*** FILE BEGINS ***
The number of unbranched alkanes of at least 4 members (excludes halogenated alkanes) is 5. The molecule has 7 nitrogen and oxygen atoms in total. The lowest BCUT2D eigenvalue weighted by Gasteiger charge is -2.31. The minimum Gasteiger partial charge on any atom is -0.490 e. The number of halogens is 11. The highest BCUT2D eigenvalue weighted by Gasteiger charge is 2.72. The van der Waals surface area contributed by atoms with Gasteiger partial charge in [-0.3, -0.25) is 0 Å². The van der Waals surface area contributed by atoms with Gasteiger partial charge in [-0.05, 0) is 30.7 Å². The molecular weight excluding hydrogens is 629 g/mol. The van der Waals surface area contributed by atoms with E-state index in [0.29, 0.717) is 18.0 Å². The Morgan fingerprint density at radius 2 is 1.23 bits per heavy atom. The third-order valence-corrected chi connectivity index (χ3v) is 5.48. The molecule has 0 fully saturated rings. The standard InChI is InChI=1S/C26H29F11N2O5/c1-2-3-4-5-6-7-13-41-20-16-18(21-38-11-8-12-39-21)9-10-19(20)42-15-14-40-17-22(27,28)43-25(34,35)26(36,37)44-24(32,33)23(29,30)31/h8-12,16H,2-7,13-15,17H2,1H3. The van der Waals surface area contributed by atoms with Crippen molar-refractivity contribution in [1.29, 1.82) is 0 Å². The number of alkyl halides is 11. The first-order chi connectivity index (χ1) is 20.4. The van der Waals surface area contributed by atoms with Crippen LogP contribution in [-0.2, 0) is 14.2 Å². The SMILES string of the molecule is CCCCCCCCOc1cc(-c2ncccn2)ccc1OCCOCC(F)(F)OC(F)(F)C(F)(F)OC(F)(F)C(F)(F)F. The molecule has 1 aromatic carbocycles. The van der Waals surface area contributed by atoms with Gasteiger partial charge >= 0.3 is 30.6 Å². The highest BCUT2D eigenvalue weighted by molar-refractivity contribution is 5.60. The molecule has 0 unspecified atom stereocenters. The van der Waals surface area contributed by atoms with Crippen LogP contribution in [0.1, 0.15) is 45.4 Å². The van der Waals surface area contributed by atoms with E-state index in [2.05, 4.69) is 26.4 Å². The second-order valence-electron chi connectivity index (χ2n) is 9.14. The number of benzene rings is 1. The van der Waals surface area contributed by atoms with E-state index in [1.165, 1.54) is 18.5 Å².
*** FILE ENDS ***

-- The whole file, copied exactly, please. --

The number of unbranched alkanes of at least 4 members (excludes halogenated alkanes) is 5. The molecule has 7 nitrogen and oxygen atoms in total. The lowest BCUT2D eigenvalue weighted by Gasteiger charge is -2.31. The minimum Gasteiger partial charge on any atom is -0.490 e. The number of halogens is 11. The highest BCUT2D eigenvalue weighted by Gasteiger charge is 2.72. The van der Waals surface area contributed by atoms with Gasteiger partial charge in [-0.3, -0.25) is 0 Å². The van der Waals surface area contributed by atoms with Gasteiger partial charge in [-0.05, 0) is 30.7 Å². The molecular weight excluding hydrogens is 629 g/mol. The van der Waals surface area contributed by atoms with E-state index in [0.29, 0.717) is 18.0 Å². The Morgan fingerprint density at radius 2 is 1.23 bits per heavy atom. The third-order valence-corrected chi connectivity index (χ3v) is 5.48. The molecule has 0 fully saturated rings. The standard InChI is InChI=1S/C26H29F11N2O5/c1-2-3-4-5-6-7-13-41-20-16-18(21-38-11-8-12-39-21)9-10-19(20)42-15-14-40-17-22(27,28)43-25(34,35)26(36,37)44-24(32,33)23(29,30)31/h8-12,16H,2-7,13-15,17H2,1H3. The van der Waals surface area contributed by atoms with Crippen molar-refractivity contribution in [1.29, 1.82) is 0 Å². The number of alkyl halides is 11. The first-order chi connectivity index (χ1) is 20.4. The van der Waals surface area contributed by atoms with Crippen LogP contribution in [-0.2, 0) is 14.2 Å². The SMILES string of the molecule is CCCCCCCCOc1cc(-c2ncccn2)ccc1OCCOCC(F)(F)OC(F)(F)C(F)(F)OC(F)(F)C(F)(F)F. The molecule has 1 aromatic carbocycles. The van der Waals surface area contributed by atoms with Gasteiger partial charge >= 0.3 is 30.6 Å². The highest BCUT2D eigenvalue weighted by molar-refractivity contribution is 5.60. The molecule has 0 unspecified atom stereocenters. The van der Waals surface area contributed by atoms with Crippen LogP contribution in [0.1, 0.15) is 45.4 Å². The van der Waals surface area contributed by atoms with E-state index in [2.05, 4.69) is 26.4 Å². The second-order valence-electron chi connectivity index (χ2n) is 9.14. The number of benzene rings is 1. The van der Waals surface area contributed by atoms with E-state index in [1.165, 1.54) is 18.5 Å².